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Hearing of the Federal Financial Management, Government Information, Federal Services, & International Security Subcommittee of the Senate Homeland Security and Governmental Affairs Committee - Assessing Efforts to Combat Waste and Fraud...


Location: Washington, DC

Hearing of the Federal Financial Management, Government Information, Federal Services, & International Security Subcommittee of the Senate Homeland Security and Governmental Affairs Committee - Assessing Efforts to Combat Waste and Fraud in Federal Programs

Chairman Carper, Ranking Member Scott, members of the Committee, thank you for your invitation to testify on the issue improper payments. It is a subject that is critical to all of us charged with the oversight of federal financial management, especially in this time of economic uncertainty.

The federal government has been in a long struggle to cut out the wasteful spending that can occur when improper payments are made. In fiscal year 2009, the improper level stood at $125 billion. By fiscal year 2011, Federal agencies have reduced the improper payments level to $115 billion and the trend appears to continue downward. Reversing the trend is a very significant achievement. Still, the level of improper payments remains unacceptably high.

The Obama Administration has made the elimination of improper payments one of the cornerstones in the President's effort to eliminate waste in government. From the time he
took office, the President has introduced a series of initiatives which have now been responsible for not only the decrease in the rate of improper payments, but also in the recovery of improper overpayments.

On November 20, 2009, the President signed Executive Order 13520 on Reducing Improper Payments. The Order resulted in the establishment of "payment-accuracy-dot-gov", a website which keeps the American public up-to-date on how government agencies are reporting on and addressing improper payments. The Order also resulted in the identification of those government programs with a high dollar value of improper payments as "high-priority programs" so we could focus on broad-based solutions to the issueToday's hearing will highlight the successes of how the "high priority program" Medicare is finding workable solutions to the problem of improper payments.

In 2010, President Obama issued Memoranda on "Enhancing Payment Accuracy through the Do Not Pay List" and "Finding and Recapturing Improper Payments." As a result, the "verify-payment-dot-gov" website was created to prevent ineligible recipients from being paid repeatedly. Additionally, using payment recapture audits, the agencies have recovered nearly $1.9 billion in improper payments for the Treasury as called for in the President's memorandum. This puts the government well on track to achieve $2 billion in recovered improper payments by the end of this fiscal year.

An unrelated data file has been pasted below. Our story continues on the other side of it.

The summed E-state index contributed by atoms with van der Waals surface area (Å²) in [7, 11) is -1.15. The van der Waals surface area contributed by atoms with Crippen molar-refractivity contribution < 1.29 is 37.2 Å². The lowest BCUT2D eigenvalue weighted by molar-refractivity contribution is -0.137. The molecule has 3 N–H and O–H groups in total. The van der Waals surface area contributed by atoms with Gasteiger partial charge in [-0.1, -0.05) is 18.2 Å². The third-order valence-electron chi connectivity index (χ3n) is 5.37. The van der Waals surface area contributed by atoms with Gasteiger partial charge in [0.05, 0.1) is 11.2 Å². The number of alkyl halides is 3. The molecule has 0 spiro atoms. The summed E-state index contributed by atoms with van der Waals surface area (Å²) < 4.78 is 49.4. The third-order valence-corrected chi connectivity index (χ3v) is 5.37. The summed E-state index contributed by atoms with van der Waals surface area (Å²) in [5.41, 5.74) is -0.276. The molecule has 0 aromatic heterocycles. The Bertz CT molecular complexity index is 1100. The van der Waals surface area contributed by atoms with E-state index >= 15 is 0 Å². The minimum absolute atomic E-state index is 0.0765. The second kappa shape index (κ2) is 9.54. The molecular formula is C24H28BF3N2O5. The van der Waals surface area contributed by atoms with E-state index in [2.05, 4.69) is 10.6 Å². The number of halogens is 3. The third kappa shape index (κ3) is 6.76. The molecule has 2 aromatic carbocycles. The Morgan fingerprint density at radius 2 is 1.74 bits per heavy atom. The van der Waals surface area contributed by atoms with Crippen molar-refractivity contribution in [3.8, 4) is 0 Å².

In July 2010, President Obama signed one of the most important recent pieces of legislation into law, the Improper Payments Elimination and Recovery Act of 2010, authored by Senator Carper, a determined champion of good government. IPERA mandated that federal agencies produce statistically accurate assessments of their rates of improper payments and include those in their annual financial statements. The law also required the OMB to report on agencies' efforts to detail and recapture improper payments. This level of focus on improper payments has given agencies the impetus to forge new solutions for reducing and recovering improper payments. The results of IPERA are encouraging, but we need to go further.

That is why I have joined Senator Carper, and sponsored in the House chamber, the Improper Payments Elimination and Recovery Improvement Act of 2012. The legislation gives agencies tools to identify and report improper payments accurately. It also makes agencies more accountable to the public by including the requirement that high dollar improper payments be reported to the agency's Inspector General as well as on the payment-accuracy-dot-gov website. Another critical element of the legislation would be to require federal agencies to verify payee eligibility before making payments and screen potential vendors before awarding government contracts, by mandatory checking of the "Do Not Pay List."

Finally, the legislation would increase the number of payment recapture audit programs to more than ten, so that the government could maximize the recover of improperly made overpayments.

The financial future of the United States requires sustained attention from more than one source. I firmly believe that the President's focus on the elimination of improper payments, coupled with the tools that have been included in the proposed legislation will go a long way in reaching the goal of efficient financial management and a strong financial future for our country. Thank you again Mr. Chairman for the opportunity to work with this chamber on such an important endeavor for the future of our country.

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